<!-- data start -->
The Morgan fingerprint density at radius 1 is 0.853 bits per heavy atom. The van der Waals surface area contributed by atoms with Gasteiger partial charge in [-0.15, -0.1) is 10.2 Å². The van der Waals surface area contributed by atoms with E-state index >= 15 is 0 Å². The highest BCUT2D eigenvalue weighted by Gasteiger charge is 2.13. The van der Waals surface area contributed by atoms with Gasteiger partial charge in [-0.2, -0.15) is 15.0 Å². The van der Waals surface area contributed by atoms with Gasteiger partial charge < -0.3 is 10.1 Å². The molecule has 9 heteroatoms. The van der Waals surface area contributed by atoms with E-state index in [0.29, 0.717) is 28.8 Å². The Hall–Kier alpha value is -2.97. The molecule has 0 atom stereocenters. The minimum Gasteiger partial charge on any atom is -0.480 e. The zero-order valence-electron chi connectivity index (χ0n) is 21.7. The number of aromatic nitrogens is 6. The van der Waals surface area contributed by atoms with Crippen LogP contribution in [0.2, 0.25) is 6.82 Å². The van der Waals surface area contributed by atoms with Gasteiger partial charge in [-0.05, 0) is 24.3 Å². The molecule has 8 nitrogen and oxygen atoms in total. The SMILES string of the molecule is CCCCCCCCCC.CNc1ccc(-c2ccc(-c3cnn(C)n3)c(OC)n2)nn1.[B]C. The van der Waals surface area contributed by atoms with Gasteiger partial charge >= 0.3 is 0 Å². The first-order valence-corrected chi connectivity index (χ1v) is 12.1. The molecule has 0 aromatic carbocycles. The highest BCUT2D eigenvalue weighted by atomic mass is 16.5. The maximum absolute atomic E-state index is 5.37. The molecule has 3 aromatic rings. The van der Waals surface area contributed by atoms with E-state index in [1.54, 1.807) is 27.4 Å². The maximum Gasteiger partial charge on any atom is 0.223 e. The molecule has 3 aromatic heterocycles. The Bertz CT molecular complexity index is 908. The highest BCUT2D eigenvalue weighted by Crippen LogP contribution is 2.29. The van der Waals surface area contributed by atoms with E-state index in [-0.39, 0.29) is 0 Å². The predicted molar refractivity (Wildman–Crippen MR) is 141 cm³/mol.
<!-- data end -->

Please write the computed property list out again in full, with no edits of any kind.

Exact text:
The Morgan fingerprint density at radius 1 is 0.853 bits per heavy atom. The van der Waals surface area contributed by atoms with Gasteiger partial charge in [-0.15, -0.1) is 10.2 Å². The van der Waals surface area contributed by atoms with E-state index >= 15 is 0 Å². The highest BCUT2D eigenvalue weighted by Gasteiger charge is 2.13. The van der Waals surface area contributed by atoms with Gasteiger partial charge in [-0.2, -0.15) is 15.0 Å². The van der Waals surface area contributed by atoms with Gasteiger partial charge < -0.3 is 10.1 Å². The molecule has 9 heteroatoms. The van der Waals surface area contributed by atoms with E-state index in [0.29, 0.717) is 28.8 Å². The Hall–Kier alpha value is -2.97. The molecule has 0 atom stereocenters. The minimum Gasteiger partial charge on any atom is -0.480 e. The zero-order valence-electron chi connectivity index (χ0n) is 21.7. The number of aromatic nitrogens is 6. The van der Waals surface area contributed by atoms with Crippen LogP contribution in [0.2, 0.25) is 6.82 Å². The van der Waals surface area contributed by atoms with Gasteiger partial charge in [-0.05, 0) is 24.3 Å². The molecule has 8 nitrogen and oxygen atoms in total. The SMILES string of the molecule is CCCCCCCCCC.CNc1ccc(-c2ccc(-c3cnn(C)n3)c(OC)n2)nn1.[B]C. The van der Waals surface area contributed by atoms with Gasteiger partial charge >= 0.3 is 0 Å². The first-order valence-corrected chi connectivity index (χ1v) is 12.1. The molecule has 0 aromatic carbocycles. The highest BCUT2D eigenvalue weighted by atomic mass is 16.5. The maximum absolute atomic E-state index is 5.37. The molecule has 3 aromatic rings. The van der Waals surface area contributed by atoms with E-state index in [1.54, 1.807) is 27.4 Å². The maximum Gasteiger partial charge on any atom is 0.223 e. The molecule has 3 aromatic heterocycles. The Bertz CT molecular complexity index is 908. The highest BCUT2D eigenvalue weighted by Crippen LogP contribution is 2.29. The van der Waals surface area contributed by atoms with E-state index in [-0.39, 0.29) is 0 Å². The predicted molar refractivity (Wildman–Crippen MR) is 141 cm³/mol.